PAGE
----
(CN) - A black couple claims a health insurance company pays them less in commissions than other brokers because they belong to a "disfavored racial group." In their complaint in Baltimore Federal Court, the owners and operators of Family Financial Services say Bravo Health Mid-Atlantic terminated their contract "in order to avoid having to promote an African-American owned agency to a higher level."
The couple, who are not named in the complaint but sued as a corporation, seek damages for discrimination, breach of contract and intentional interference with business relationships.
Family Financial enrolled senior citizens into Medicare prescription drug plans administered by Bravo. They say they subcontracted with 26 agents and enrolled more than 2,000 clients from 2006 to 2008.
In 2007, Bravo introduced a "levels" system that ranked contractors according to their enrollment success and paid increasingly higher commissions. Family Financial claims it was a top performer, but was ranked, and paid, at the lowest level.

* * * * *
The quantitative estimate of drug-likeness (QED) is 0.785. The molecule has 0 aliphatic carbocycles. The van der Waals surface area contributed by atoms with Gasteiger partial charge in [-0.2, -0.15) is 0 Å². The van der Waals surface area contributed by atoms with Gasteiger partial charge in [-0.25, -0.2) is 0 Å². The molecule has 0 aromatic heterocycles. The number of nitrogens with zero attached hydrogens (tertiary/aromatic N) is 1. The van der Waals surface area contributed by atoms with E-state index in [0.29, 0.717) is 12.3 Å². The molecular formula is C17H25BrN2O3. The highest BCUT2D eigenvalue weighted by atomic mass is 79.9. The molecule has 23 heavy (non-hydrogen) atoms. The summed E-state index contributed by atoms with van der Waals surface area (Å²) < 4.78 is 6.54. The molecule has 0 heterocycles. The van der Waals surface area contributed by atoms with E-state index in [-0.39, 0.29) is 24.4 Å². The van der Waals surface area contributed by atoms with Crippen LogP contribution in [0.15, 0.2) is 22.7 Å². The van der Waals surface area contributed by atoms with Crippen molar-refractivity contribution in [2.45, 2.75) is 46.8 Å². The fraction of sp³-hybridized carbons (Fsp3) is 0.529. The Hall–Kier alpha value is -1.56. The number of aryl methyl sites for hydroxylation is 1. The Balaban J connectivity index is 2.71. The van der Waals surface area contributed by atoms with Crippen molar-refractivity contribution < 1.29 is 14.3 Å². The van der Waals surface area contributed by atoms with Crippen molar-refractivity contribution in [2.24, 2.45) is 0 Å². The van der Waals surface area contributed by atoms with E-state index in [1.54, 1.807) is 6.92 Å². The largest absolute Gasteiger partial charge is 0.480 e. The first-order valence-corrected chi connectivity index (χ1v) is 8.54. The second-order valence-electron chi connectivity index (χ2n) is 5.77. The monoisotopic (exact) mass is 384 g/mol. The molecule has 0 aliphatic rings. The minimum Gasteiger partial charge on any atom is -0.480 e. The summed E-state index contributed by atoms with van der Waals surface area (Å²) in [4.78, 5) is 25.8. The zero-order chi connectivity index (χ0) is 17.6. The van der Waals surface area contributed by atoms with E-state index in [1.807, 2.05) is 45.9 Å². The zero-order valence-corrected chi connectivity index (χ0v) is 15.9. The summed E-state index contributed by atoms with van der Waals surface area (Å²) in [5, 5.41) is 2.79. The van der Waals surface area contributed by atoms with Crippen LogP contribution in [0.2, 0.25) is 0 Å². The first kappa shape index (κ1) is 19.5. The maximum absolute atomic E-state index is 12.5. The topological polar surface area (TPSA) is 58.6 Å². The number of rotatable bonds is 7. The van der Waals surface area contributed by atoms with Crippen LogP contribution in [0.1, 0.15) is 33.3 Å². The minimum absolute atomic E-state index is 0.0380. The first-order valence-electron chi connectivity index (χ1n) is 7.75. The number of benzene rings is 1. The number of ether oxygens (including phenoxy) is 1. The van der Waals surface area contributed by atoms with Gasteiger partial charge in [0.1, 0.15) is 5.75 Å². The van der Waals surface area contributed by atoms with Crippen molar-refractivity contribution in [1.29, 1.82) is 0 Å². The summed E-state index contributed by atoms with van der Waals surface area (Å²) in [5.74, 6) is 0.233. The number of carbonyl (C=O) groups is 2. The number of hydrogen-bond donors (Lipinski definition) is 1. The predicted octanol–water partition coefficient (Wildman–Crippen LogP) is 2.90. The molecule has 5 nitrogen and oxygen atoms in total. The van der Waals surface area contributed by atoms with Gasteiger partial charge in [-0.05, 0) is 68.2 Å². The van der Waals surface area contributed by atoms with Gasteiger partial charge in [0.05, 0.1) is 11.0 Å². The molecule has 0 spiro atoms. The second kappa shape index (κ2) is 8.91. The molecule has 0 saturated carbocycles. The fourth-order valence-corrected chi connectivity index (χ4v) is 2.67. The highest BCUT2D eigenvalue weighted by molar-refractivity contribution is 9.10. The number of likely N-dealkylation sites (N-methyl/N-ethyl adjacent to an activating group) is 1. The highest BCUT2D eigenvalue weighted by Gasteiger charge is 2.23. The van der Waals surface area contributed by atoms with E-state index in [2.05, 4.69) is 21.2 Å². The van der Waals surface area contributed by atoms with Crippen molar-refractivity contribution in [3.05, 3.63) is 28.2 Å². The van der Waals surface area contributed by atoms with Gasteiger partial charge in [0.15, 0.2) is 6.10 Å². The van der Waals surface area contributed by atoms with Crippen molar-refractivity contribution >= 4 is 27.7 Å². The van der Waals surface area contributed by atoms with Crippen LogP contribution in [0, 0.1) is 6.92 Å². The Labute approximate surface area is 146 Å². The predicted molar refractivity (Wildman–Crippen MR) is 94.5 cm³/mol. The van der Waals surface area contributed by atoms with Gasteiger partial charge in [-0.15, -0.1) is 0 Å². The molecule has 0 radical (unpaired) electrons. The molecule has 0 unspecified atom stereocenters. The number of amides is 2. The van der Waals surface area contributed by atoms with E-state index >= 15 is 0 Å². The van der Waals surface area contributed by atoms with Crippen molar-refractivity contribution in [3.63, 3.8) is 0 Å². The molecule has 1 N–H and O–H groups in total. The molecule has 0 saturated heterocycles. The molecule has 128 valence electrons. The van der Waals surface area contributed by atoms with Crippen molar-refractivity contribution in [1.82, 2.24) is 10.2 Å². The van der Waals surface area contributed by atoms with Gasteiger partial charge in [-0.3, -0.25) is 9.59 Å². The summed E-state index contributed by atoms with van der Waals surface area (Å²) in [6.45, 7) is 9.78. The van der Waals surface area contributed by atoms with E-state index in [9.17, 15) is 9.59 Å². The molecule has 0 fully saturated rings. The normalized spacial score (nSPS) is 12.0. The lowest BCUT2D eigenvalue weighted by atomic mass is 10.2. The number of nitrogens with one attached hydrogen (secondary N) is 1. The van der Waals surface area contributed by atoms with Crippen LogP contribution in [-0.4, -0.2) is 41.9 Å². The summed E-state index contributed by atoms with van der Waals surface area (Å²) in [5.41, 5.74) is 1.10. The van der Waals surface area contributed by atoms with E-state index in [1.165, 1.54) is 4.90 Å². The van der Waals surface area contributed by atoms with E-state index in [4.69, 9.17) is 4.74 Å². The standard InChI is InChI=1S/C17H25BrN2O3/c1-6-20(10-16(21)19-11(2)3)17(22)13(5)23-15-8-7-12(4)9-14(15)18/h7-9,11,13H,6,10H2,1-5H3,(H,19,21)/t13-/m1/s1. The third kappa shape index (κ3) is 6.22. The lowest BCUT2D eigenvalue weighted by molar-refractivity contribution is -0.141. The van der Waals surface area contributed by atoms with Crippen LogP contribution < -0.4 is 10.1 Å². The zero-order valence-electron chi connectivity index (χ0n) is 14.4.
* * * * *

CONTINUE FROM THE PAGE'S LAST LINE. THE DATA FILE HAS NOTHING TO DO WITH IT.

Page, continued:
It claims that Bravo "engaged in a pattern and practice of slotting and maintaining agencies owned by African-Americans at lower levels than similarly situated agencies owned by favored racial groups, thereby paying agencies owned by African-Americans lower commissions."
Bravo fired the agency on a pretext, claiming its "disenrollment rate" was too high, and tried to hire away the company's agents, the couple says.
They seek $2 million plus punitive damages. They are represented by Stephanie Gallagher with Levin & Gallagher.
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